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Saturday, November 14, 2015


This book draws from the rich source of Burchell’s writing and is beautifully illustrated with over 100 of his sketches and paintings. (Review by Cherry MacIldowie)

William John Burchell was a man of supreme accomplishments and an explorer without exception. 

He pushed literary, scientific, geographical, physical, social and emotional boundaries. Human qualities surfaced in his abundant artworks and excerpts from his writings. For Burchell, exploration never ceased throughout his life.

Susan Buchanan has compiled a comprehensive study of the man in Burchell’s Travels - The Life, Art & Journeys of William John Burchell 1781-1863.

Interestingly, he came from a prosperous and extremely well-connected family who owned the Fulham Nursery and Botanical Gardens during the reign of George 111. Indeed Burchell is buried in the adjacent churchyard of All Saints Church, Fulham. This was a time of huge interest in gardening and plants introduced from abroad, particularly those from the Cape. So it is no surprise that the discovery, growing and cataloging of plants spilled over into the many other fields of his interests and became a lifelong passion.

Burchell’s artistic talent was visible from a young age and he was fortunate to have been taught by a number of eminent teachers and he studied botany seriously. He illustrated, most proficiently, his travels, which commenced after he completed school.  He systematically dated but did not sign his artworks.

The first foray into serious travel took him to the Island of St. Helena where he spent five years. Here he undertook, through various mediums to capture the natural beauty, the animals, the buildings and the people that inhabited the island. An extraordinary man, his interests extended far beyond botany.  He collected minerals, experimented with chemicals and invented an anemometer – a machine to measure the direction and force of wind. 

Despite speaking six languages, William was also an accomplished musician on four instruments. He discovered that writing music on coloured paper “saves the eyesight very much”. He was a forerunner of environmental issues and noted that the injudicious cutting of trees as “wanton waste” and increasing price of coals would be to the “irreparable detriment of the Island”, indeed we suffer those consequences to this very day, two centuries later. Although possessed with a will of iron, he was a sensitive man and had a romantic style to his descriptions of everything.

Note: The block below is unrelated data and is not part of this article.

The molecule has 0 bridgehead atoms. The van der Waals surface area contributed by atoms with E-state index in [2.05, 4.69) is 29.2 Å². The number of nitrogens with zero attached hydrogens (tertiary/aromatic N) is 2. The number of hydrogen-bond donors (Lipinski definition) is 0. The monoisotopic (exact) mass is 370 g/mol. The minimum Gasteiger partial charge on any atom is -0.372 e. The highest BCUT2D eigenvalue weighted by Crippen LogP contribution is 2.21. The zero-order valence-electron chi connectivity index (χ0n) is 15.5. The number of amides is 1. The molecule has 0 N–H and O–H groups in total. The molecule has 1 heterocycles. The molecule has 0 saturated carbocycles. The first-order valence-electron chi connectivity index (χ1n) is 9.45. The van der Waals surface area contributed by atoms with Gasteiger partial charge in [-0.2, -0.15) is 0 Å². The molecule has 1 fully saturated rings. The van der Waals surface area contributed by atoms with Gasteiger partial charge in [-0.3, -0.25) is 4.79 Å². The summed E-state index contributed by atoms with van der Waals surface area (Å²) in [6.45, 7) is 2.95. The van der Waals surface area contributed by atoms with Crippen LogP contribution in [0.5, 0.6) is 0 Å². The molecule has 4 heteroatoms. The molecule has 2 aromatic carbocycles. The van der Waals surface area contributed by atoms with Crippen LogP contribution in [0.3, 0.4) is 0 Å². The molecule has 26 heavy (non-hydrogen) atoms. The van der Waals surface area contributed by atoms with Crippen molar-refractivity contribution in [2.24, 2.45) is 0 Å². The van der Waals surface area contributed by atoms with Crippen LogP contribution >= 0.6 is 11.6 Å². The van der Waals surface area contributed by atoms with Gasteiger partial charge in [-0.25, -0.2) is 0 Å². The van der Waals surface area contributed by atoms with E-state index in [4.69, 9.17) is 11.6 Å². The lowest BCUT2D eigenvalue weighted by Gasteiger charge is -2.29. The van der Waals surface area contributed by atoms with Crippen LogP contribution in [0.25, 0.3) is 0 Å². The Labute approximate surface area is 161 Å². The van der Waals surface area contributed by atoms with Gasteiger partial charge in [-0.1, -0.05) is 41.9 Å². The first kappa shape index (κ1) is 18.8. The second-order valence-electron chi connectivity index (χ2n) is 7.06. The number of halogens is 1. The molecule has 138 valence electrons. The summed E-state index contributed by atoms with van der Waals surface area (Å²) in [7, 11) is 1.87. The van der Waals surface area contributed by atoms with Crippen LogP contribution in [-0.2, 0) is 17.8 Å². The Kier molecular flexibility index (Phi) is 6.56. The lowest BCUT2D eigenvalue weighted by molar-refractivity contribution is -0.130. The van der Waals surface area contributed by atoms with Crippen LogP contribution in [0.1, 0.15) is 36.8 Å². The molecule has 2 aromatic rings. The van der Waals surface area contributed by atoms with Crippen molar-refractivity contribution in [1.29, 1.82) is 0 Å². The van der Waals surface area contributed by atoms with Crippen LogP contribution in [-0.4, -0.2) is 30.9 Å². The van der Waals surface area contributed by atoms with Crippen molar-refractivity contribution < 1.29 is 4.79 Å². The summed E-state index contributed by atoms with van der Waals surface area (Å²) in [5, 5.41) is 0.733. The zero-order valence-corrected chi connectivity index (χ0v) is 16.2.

In 1810, at the age of 31 Burchell was invited to go as Botanist to the Cape Colony.  Once there he observed acutely the linguistic, cultural and social changes in the colony and stated “The Boers must be heard, the Hottentots must be heard and the slaves must be heard”.  His epic journey through the Cape Colony lasted four years and covered 7,000 kilometres, mainly through unexplored terrain. During this time he collected over 50,000 plant and animal specimens and built up a vast collection of sketches and paintings, many of which can be seen in museums throughout South Africa.

200 years after publication, Burchells Travels in the Interior of Southern Africa is still of historical, anthropological and scientific importance.

Being a keen birdwatcher, I had previously known the name Burchell to be the man who named the Burchells Coucal, or the Rain bird as we commonly call it. There is also the Burchells courser, Starling and Sandgrouse and the crimson breasted gonolek. This is aside from the animals like the Burchell’s zebra, white rhino, Burchell’s Sand Lizard, Redfin fish and a couple of butterflies. He was the man who named wild pomegranet and discovered the clivias at the mouth of the Great Fish River, to name but a few species. Aside from all of this, cartographers applaud Burchell’s enormous map of the Cape Colony. He accurately charted his journey providing metorological data, distances traveled and measurements of latitude.

This book draws from the rich source of Burchell’s writing and is beautifully illustrated with over 100 of his sketches and paintings. I did find it to be rather scholastic and lofty in the style it is written, but it is worth persevering just to learn about “the life, art and vision of an extraordinary man”. Upon leaving South Africa, Burchell then went to Brazil where he discovered many thousand more species of animals and plants.

Susan Buchanan has an honours degree in Psychology and a Masters in English Literature.  She has worked as a social worker and as an administrator in the English Department at the University of Cape Town. Her English Studies developed her interest in autobiography, 19th Century literature, natural history and William Burchell.

Burchell’s Travels - The Life, Art & Journeys of William John Burchell published by Penguin - ISBN 978 1 77022 755 2. Recommended Retail Price R280. – Cherry MacIldowie